The arch in Washington Square Park
Greenwich Village (often simply referred to as "the Village") is a well-known, largely residential district in Manhattan, one of the boroughs of New York. The neighborhood is roughly bounded by Broadway on the east, the Hudson River on the west, Houston Street on the south, and 14th St on the north. The neighborhoods surrounding it are the East Village to the east, SoHo to the south, and Chelsea to the north.
Note that the "East Village" was not historically part of Greenwich Village and is still considered by many New Yorkers to be part of the Lower East Side, but the term "West Village" is synonymous with Greenwich Village, or at least that part of the neighborhood that is west of 6th Avenue or so. In the 19th century, the Greenwich Village district was better known as Washington Square. Washington Square Park remains a neighborhood landmark, but the terms "The Village," "Greenwich Village," and "West Village" are practically interchangeable.
Greenwich Village was once a large industrial park; later, it was colonized by radicals, bohemians, beatniks, artists, and literary greats squatting in abandoned factories. High rents exclude most of their ilk today (their countercultural counterparts are NYU students with parental support) but the Village (as it is known) still has its charm.
Greenwich Village, home to a vibrant artistic and literary community in the 1950s, occupies the space between Houston St and 14th St. The central portion surrounds Washington Square Park and includes NYU's large campus and a thriving B&T (bridge & tunnel - a pejorative term) nightlife scene on MacDougal St. West of University Place are many historic and attractive brownstones and some of the city's best restaurants and bars. The area's traditional avant garde reputation - it was a major center of the gay rights movement in the 1970s, for example - has somewhat faded as yuppies and movie stars move in.
Many people worldwide who have never been to the Village are familiar with the Village Voice newspaper , which is actually published in the East Village.
Greenwich Village is also the main setting for the TV series Friends as Monica's apartment has a Grove St address, and there are numerous references to nearby areas such as Bleecker St and Soho (although the series was actually filmed in the Warner Brother studios in Los Angeles).
Greenwich Village is served by many subway lines:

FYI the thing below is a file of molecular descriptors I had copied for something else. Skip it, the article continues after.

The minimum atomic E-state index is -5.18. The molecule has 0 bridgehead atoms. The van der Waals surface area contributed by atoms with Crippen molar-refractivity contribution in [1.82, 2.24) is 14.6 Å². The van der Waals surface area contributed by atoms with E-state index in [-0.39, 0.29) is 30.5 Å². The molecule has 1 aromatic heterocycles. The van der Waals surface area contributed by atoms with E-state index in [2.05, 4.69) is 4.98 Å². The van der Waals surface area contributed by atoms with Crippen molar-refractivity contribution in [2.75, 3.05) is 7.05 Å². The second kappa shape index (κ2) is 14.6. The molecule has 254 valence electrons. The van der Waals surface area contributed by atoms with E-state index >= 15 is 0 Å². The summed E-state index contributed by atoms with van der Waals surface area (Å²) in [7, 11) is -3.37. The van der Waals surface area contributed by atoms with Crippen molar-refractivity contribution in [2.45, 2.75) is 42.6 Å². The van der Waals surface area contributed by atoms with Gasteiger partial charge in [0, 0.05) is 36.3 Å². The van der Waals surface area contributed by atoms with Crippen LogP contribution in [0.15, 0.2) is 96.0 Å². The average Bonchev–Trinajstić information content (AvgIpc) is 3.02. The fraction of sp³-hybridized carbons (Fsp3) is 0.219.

- The 1, 2, and 3 lines run under 7th Avenue, with the 1 stopping at Christopher St station (next to the picturesque Sheridan Sq) and all three stopping at 14th Street (a passageway allows free transfer to 14th St/6th Ave station).
- The A, B, C, D, E, F, and M lines stop in the middle of the Village at the W 4th St station (at the intersection of W 4th St and 6th Ave), with the A, C, and E serving 14th St and 8th Ave station and the F and M lines serving 14th St and 6th Ave station (a passageway at 14th St/6th Ave allows free transfer to 14th St/7th Ave station).
- The R line runs under Broadway, along with the N at night and on weekends, serving the 8th St NYU and Union Square stations on the edge of the neighborhood.
- The L line runs under 14th St, stopping at the 14th St/6th Ave, 14th St/8th Ave, and Union Square stations.
- The 4, 5, 6, and Q lines also serve Union Square.
- PATH (Port Authority Trans-Hudson) stops at Christopher St between Hudson and Greenwich Sts and at both 9th St and 14th St at 6th Ave.
The PATH train, a subway-style transit system, is convenient and inexpensive for going to points on 6th Ave up to 33 St (one block east of Penn Station) and to Hoboken and Journal Square in New Jersey. One can transfer from Journal Square to the PATH line that terminates at Newark - Penn Station (not to be confused with New York's Penn Station), and get from there to Newark Airport by local Newark bus.
The double-decker tour buses whisk their way up 6th Ave, but why not take an MTA bus, get off, and do your own tour?
In this neighborhood, the following uptown/downtown buses operate:
- The M20 goes uptown on Hudson St and 8th Ave, downtown on 7th Ave
- The M5 and M6 go uptown on 6th Ave. The M6 goes downtown on Broadway, the M5 on Fifth Ave to 8th St, then east on 8th and downtown on Broadway to its terminus on Houston St.